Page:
During the 1930s and 1940s, movies that featured the character Tarzan told far-fetched tales about an extraordinary white man who moved more easily through the African bush than the wildlife indigenous to the Congo region. In fact, elephants, lions, apes, and all other living creatures were loyal subjects of this white man, and they catered to his every whim. He needed only to let fly a blood curdling yodel that echoed for miles through the treetops, hills and valleys, and animals came running from near and far to do his bidding.
The circumstances, situations and predicaments in these movies that provided the medium for dramatic tension, conflict and romance were created by the intrusion of other white people into Tarzan’s African sanctuary. Somehow, both a white woman and a white boy child found their way to “the escarpment,” Tarzan’s home, and they became his family. Other khaki-clad, pith helmet-wearing white people, some good, some evil, dropped in from time to time to harvest ivory or capture animals for circuses or to conduct scientific research. In one movie, Tarzan even had to tangle with a band of Nazis.
In all these movies, Africans themselves remained, at best, a part of the landscape. Their drums were heard in the background. When they emerged from the underbrush, they were fierce, hideous, savage creatures, wilder than the most ferocious animals, and clearly much, much dumber. There were of course a few good ones who functioned as guides, servants and overseers for the white people who counted. But otherwise, Africans had no important role to play in any aspect of anything important.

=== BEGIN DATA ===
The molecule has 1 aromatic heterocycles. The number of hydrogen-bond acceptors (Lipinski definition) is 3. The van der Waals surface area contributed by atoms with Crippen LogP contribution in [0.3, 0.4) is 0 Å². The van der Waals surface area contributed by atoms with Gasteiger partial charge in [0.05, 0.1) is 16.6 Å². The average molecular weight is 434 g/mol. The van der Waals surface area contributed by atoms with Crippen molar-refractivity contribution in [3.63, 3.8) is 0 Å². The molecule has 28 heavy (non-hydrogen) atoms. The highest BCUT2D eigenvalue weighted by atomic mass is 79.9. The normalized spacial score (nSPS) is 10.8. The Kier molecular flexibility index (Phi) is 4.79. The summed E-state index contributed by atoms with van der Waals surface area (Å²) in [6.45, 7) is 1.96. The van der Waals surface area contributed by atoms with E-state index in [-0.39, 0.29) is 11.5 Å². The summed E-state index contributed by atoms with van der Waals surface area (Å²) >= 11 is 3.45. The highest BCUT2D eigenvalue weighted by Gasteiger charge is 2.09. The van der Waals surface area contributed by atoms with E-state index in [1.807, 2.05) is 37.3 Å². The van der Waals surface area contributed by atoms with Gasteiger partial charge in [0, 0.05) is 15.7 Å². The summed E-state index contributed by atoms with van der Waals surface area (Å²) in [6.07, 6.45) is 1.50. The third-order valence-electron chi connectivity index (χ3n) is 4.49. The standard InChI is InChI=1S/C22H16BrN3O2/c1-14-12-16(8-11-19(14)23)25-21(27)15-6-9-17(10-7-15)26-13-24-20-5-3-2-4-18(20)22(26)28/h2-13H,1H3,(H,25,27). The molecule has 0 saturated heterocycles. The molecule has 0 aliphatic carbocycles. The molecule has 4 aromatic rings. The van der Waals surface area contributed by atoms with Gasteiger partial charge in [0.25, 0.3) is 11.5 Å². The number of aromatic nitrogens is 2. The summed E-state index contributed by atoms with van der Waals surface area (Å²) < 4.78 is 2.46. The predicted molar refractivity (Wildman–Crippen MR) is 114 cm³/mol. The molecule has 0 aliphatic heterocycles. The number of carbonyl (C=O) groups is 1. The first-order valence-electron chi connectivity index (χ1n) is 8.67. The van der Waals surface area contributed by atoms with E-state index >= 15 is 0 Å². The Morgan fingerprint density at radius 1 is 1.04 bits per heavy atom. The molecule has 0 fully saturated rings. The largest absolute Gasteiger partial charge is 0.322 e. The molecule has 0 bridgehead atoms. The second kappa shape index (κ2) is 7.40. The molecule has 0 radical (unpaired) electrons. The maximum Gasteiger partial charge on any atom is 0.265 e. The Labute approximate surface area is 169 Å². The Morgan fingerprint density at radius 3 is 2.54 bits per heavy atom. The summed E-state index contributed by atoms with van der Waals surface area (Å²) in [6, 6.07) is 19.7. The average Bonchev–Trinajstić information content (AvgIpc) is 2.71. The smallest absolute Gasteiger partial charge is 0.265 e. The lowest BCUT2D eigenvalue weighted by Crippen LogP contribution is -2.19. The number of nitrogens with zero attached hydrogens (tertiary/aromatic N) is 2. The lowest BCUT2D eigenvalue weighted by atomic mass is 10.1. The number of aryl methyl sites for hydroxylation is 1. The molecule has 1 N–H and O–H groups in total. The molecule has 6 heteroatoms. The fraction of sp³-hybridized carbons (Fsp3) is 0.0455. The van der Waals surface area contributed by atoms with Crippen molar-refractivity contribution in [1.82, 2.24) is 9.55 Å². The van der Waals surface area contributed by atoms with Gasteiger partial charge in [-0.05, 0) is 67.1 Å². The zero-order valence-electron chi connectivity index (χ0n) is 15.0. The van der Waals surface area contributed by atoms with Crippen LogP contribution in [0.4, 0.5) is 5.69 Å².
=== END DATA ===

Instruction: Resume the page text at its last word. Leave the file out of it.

The Tarzan concept might seem bizarre at first blush, but not much imagination was required to create it. When it comes to Africa, the continent’s people have always been regarded by colonizers as an insignificant part of the landscape. Imperialists believe that at most, Africans must be managed by non-Africans, but certainly they can play no significant roles in the plots and the schemes of those whose gaze is fixed firmly, not on Africa’s people, but on the continent’s mineral wealth, oil, and other natural resources.
The invisibility of Africans has long, deep roots in the depersonalization of those who became merchandise traded in an international enterprise that lasted for centuries. Even after slavery’s demise, the fiction of the non-existence of African people manifested in the earliest colonial projects. During the so-called “scramble for Africa,” the battles that mattered most to Europe were turf skirmishes in Africa fought against other Europeans. These conflicts were resolved in the latter part of 1884 and the early part of 1885 when representatives of European states interested in colonizing Africa met in Berlin and divided the continent among themselves without bothering to consult even in passing with Africans.
Although we are now well into the 21st Century, Africans remain in the European mind nothing more than part of the scenery. Colonialism is now a dirty word, and no decent country will candidly own up to it, but substantial resources of western governments are dedicated to preserving for their corporations, access to Africa’s natural resources, even if it means devastating consequences for invisible Africans.
More than most, France has been committed to preserving domination of its former colonial empire. When there are perceptions that so-called terrorist groups threaten the stability of corporate operations, military forces have been deployed to kick butt, whether Africans in those territories like it or not.
However, in recent months, even France has grown weary of the burdens, challenges, and costs of a military approach. French soldiers are being withdrawn in large numbers and at a fast pace. This has generated tremendous concern around the globe, especially in Mali. There is much violence and great political instability there, and the machinery of government is in the hands of a military junta. But in the minds of Mali’s people, a French military presence is not the answer.